Saliva also has compromises. While the virus may appear to accumulate in saliva early on, the nose may be a better place to detect it later in the course of the infection.
Researchers at the California Institute of Technology found that while the virus often stings saliva first, it eventually rose to higher levels in the nose. Their results suggest that highly sensitive tests, such as PCR tests, can pick up infections in saliva days earlier than in nasal swabs, but less sensitive tests, such as antigen tests, may not.
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The data on saliva is still mixed, some experts noted.
“There are a few studies that I’ve found really interesting,” said Dr. Mary K. Hayden, an infectious disease physician and clinical microbiologist at Rush University Medical Center in Chicago.
But dr. Hayden said she interpreted the new studies with caution because “years and years and years” of research has suggested nasopharyngeal specimens are best for detecting respiratory viruses.
Some scientists also have practical concerns. The mouth is “a bit more of an uncontrolled environment compared to the nasal passages,” said Joseph DeRisi, a biochemist at the University of California, San Francisco, who is a president of the Chan Zuckerberg Biohub and an author of the cheek swab. . “Did you drink a Coke right before taking the test? The pH will be different. And those things are important.”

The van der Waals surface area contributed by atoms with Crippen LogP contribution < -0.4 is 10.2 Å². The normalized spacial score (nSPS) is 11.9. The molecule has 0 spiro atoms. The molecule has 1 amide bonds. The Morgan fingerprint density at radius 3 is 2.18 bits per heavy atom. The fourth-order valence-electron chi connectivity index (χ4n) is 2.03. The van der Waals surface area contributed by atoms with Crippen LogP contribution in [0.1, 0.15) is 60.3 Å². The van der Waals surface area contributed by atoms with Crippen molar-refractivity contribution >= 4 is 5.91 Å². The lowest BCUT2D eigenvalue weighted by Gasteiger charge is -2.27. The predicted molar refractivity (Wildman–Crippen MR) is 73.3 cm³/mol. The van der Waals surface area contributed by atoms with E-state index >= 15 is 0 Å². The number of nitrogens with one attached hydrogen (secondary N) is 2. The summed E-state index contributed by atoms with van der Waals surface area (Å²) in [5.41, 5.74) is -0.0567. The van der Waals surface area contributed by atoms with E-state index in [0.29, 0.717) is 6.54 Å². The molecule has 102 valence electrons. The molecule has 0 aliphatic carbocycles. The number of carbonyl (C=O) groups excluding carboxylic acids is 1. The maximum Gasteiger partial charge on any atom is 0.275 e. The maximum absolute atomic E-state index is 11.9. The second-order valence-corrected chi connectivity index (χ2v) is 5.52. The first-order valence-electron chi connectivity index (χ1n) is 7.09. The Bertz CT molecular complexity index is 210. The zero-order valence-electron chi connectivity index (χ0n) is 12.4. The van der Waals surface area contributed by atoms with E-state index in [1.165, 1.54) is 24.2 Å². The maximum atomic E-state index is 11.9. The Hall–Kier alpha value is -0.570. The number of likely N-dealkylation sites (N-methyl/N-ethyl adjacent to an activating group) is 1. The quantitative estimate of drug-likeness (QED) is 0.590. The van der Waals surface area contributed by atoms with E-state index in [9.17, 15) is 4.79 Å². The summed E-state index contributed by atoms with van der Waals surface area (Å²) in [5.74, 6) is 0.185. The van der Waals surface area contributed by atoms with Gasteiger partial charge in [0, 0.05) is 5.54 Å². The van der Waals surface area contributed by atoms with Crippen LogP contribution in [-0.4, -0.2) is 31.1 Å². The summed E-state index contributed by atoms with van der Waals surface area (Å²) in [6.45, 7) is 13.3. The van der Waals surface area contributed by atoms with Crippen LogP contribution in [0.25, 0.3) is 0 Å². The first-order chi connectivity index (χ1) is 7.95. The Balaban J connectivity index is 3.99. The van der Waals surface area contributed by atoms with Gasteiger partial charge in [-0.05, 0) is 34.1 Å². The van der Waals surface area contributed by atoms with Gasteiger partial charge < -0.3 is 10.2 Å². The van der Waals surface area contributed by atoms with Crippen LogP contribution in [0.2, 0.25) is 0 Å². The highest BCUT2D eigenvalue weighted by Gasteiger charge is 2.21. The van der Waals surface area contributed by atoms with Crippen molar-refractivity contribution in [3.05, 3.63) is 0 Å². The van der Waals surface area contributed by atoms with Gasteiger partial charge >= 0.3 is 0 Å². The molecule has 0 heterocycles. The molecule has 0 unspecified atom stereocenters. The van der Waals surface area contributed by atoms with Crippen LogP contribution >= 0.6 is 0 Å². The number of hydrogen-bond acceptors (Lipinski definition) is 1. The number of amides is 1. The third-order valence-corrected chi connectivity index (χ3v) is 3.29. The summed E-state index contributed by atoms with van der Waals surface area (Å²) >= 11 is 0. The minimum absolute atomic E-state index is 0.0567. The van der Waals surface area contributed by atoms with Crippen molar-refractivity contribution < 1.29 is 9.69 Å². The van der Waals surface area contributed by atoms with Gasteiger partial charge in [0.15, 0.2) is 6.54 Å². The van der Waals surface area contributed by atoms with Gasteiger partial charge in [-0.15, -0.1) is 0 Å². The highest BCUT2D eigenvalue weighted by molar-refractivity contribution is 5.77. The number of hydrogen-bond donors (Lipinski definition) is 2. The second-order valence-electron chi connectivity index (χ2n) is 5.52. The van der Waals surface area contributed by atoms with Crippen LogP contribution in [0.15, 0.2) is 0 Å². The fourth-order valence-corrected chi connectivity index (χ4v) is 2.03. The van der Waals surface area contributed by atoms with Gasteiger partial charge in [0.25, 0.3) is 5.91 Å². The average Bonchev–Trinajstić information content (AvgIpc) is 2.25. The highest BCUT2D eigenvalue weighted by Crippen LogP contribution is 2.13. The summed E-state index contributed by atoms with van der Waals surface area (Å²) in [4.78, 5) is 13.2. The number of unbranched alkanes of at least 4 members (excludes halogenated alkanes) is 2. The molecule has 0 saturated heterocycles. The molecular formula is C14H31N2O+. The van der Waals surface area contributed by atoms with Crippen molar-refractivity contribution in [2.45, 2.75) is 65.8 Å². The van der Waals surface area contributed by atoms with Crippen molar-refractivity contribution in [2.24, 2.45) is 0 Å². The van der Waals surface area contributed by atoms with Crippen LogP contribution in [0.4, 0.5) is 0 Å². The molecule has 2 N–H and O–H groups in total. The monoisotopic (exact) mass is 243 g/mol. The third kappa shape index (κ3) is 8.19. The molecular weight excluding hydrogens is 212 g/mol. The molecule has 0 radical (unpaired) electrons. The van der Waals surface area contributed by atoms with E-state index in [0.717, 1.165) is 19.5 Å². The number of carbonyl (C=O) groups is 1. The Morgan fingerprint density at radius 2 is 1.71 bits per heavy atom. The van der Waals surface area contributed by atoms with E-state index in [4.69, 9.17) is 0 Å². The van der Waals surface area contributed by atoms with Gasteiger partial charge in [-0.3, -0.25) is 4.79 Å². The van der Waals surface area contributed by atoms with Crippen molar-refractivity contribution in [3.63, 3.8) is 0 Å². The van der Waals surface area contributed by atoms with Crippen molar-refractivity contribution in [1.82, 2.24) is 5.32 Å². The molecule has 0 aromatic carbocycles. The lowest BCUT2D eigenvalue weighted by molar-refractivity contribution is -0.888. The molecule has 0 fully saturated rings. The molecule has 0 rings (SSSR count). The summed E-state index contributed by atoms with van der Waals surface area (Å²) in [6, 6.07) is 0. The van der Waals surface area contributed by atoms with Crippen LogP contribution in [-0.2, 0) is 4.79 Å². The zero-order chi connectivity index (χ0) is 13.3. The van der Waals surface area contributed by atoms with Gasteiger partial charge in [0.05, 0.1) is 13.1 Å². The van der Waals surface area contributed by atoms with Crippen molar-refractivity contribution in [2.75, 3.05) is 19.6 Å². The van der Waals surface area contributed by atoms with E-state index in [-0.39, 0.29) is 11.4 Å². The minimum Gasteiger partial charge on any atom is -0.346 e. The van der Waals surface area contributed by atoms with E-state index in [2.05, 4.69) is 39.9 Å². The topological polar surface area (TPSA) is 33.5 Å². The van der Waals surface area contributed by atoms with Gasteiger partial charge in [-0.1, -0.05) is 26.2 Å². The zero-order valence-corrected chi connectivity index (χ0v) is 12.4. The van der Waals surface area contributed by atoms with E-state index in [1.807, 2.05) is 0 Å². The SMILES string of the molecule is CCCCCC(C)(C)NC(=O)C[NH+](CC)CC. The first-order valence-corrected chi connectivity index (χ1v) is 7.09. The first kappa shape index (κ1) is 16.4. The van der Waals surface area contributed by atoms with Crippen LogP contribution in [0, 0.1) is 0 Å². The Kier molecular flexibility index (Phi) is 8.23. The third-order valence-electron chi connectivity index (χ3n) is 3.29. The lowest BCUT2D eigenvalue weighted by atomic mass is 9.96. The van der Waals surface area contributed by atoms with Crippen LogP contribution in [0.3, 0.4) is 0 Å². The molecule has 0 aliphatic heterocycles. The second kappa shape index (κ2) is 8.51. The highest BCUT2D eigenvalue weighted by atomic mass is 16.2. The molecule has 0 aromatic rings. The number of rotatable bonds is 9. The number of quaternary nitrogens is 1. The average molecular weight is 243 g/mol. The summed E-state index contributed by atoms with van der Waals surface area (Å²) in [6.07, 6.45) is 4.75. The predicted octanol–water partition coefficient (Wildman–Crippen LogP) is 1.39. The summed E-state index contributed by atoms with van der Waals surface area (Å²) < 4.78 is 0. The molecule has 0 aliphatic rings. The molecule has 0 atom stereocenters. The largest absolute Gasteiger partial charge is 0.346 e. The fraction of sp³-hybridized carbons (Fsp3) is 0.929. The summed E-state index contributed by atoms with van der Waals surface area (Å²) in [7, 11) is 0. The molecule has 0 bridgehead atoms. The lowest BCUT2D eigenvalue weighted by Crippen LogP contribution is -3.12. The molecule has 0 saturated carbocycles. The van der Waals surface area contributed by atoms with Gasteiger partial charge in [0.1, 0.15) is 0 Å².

Saliva can be “viscous and difficult to work with,” especially when patients are sick and dehydrated, said Dr. Marie-Louise Landry, director of the clinical virology lab at Yale New Haven Hospital, in an email.
Ultimately, different approaches may be required in different circumstances. For people who have had symptoms for several days, nasal swabs may be a good choice, while saliva is best suited for large-scale surveillance screening of asymptomatic people, suggested Dr. Hansen. “We need to get the right test in the right places,” he said.